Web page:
Changes proposed this month to the Uniform Accountancy Act (UAA) and the Uniform CPA Examination Model Rules in the US are designed to help holders of qualified foreign designations apply for state licensure as a CPA and support the updated Uniform CPA Examination.
The American Institute of CPAs (AICPA) and the National Association of State Boards of Accountancy (NASBA) published an exposure draft containing the proposal and seek comments by Sept. 1.
Under the proposal, a unilateral pathway to CPA licensure would be provided for holders of qualified foreign designations. The NASBA/AICPA International Qualifications Appraisal Board would conduct an evaluation to verify that the foreign designation has licensing requirements that are substantially equivalent or higher compared with those in the UAA.
If the licensing requirements for the foreign designation are found to be adequate, the board would recommend that applicants holding that foreign credential be eligible to apply to a state for a US CPA licence. Applicants with approved designations would still be required to pass the International Qualification Examination.
The current UAA requirement that the foreign body have reciprocal recognition of US CPAs would be eliminated. Currently, the AICPA and NASBA have mutual recognition agreements (MRAs) with six foreign accountancy bodies. Under these MRAs, holders of specific foreign designations may apply for state licensure as a CPA in a state that recognises the MRA as long as the foreign authority that granted the designation allows a licensed US CPA to obtain the foreign authority’s comparable designation to practise.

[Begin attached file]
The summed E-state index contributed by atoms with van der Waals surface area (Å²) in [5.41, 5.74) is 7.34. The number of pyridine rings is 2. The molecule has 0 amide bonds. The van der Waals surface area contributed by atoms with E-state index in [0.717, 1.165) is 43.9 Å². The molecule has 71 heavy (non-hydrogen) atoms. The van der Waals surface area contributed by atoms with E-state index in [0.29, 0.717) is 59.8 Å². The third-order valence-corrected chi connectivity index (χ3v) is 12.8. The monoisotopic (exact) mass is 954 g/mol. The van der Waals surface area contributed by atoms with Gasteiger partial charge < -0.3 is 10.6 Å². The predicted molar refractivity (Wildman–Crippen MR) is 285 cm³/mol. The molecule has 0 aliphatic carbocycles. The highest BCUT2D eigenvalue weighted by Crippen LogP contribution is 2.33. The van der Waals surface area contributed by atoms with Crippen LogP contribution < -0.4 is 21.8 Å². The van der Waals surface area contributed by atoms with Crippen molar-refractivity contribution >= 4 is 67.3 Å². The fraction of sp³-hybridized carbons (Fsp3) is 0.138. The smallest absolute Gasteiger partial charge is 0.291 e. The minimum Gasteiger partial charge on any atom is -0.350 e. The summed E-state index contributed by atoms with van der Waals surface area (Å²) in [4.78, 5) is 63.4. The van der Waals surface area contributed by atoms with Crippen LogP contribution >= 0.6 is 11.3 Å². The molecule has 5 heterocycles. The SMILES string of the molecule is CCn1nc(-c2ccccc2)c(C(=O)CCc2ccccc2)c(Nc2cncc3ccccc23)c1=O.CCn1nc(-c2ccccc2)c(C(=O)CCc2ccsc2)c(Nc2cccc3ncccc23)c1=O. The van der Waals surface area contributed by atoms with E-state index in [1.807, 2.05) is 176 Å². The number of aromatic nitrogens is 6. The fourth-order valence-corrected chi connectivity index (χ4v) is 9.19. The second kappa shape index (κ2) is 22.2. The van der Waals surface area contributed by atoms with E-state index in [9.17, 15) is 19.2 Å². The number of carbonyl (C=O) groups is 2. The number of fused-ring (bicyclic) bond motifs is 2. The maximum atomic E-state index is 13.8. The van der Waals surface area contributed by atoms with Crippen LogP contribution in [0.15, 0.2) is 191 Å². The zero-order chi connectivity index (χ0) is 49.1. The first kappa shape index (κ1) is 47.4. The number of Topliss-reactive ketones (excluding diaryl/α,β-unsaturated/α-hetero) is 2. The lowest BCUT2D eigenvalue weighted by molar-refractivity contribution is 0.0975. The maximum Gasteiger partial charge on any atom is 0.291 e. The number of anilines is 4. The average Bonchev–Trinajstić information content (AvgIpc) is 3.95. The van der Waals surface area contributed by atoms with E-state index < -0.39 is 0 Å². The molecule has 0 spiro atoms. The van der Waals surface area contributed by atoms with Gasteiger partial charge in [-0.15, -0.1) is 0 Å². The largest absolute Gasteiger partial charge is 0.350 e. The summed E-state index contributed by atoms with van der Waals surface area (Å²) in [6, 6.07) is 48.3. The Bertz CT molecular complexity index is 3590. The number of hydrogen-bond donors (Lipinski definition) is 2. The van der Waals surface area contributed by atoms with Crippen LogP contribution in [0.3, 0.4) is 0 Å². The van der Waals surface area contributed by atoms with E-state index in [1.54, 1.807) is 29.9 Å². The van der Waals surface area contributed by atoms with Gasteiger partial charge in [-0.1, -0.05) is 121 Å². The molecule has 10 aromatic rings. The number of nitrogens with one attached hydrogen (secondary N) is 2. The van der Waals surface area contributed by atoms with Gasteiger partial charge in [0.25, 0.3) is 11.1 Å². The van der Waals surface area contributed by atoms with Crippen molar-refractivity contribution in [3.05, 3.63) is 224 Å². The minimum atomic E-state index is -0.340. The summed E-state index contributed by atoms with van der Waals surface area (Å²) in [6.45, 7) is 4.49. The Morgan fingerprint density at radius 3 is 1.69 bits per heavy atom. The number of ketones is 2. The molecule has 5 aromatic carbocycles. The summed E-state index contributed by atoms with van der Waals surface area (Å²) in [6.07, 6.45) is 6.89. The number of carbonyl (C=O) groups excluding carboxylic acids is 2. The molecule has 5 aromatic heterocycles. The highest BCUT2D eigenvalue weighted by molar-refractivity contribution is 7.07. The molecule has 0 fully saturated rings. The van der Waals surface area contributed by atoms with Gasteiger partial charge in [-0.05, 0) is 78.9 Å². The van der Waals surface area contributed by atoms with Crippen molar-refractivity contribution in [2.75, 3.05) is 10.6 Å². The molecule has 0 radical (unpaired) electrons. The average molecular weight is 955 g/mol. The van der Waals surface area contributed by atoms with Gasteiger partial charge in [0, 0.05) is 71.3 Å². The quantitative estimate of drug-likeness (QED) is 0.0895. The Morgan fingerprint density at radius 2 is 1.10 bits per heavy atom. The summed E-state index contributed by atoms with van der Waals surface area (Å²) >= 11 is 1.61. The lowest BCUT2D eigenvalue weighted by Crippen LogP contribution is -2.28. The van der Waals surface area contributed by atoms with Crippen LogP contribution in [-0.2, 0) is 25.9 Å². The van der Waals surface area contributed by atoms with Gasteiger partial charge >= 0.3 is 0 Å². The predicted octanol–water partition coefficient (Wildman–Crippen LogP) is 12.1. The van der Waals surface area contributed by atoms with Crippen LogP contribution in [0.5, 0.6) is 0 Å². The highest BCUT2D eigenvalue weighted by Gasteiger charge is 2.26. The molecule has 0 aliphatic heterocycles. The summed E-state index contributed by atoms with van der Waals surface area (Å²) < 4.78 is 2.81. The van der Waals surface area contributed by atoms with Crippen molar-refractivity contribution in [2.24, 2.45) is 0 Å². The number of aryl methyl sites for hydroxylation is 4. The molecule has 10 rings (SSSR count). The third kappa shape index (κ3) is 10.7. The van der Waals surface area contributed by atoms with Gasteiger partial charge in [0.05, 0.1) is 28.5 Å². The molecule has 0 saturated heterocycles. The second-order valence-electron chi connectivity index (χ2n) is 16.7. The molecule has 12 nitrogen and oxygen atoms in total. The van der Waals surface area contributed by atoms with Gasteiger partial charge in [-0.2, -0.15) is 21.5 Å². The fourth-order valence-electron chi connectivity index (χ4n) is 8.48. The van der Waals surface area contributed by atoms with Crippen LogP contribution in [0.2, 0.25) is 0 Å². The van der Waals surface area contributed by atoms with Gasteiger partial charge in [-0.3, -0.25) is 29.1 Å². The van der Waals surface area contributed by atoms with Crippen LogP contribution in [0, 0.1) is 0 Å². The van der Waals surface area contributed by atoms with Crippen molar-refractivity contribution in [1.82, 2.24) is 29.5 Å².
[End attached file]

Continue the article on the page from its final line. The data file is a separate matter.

The exposure draft states that bringing these foreign professionals working in the US under the jurisdiction of state boards would strengthen public protection. In addition, the exposure draft states that other countries will want to similarly move to recognition of qualified US CPAs.
The exposure draft also proposes updates to the Model Rules to accommodate the move to the next CPA exam, which will be launched in April.
Proposed updates to the Model Rules would:
- Identify the Uniform CPA Examination as the examination required for licensure.
- Eliminate the definition of the two-month testing window and replace it with a new definition of the testing window equal to a calendar quarter with a minimum of two months of testing.
- Highlight that examination content tests the knowledge and skill of a newly licensed CPA and that passing all sections of the examination is only one component of qualifying for a licence.
The UAA and Uniform CPA Examination Model Rules are model documents, so the proposed updates would not take effect in any jurisdiction until legislatures in those jurisdictions change their requirements and rules.
—Ken Tysiac (email@example.com) is a CGMA Magazine editorial director.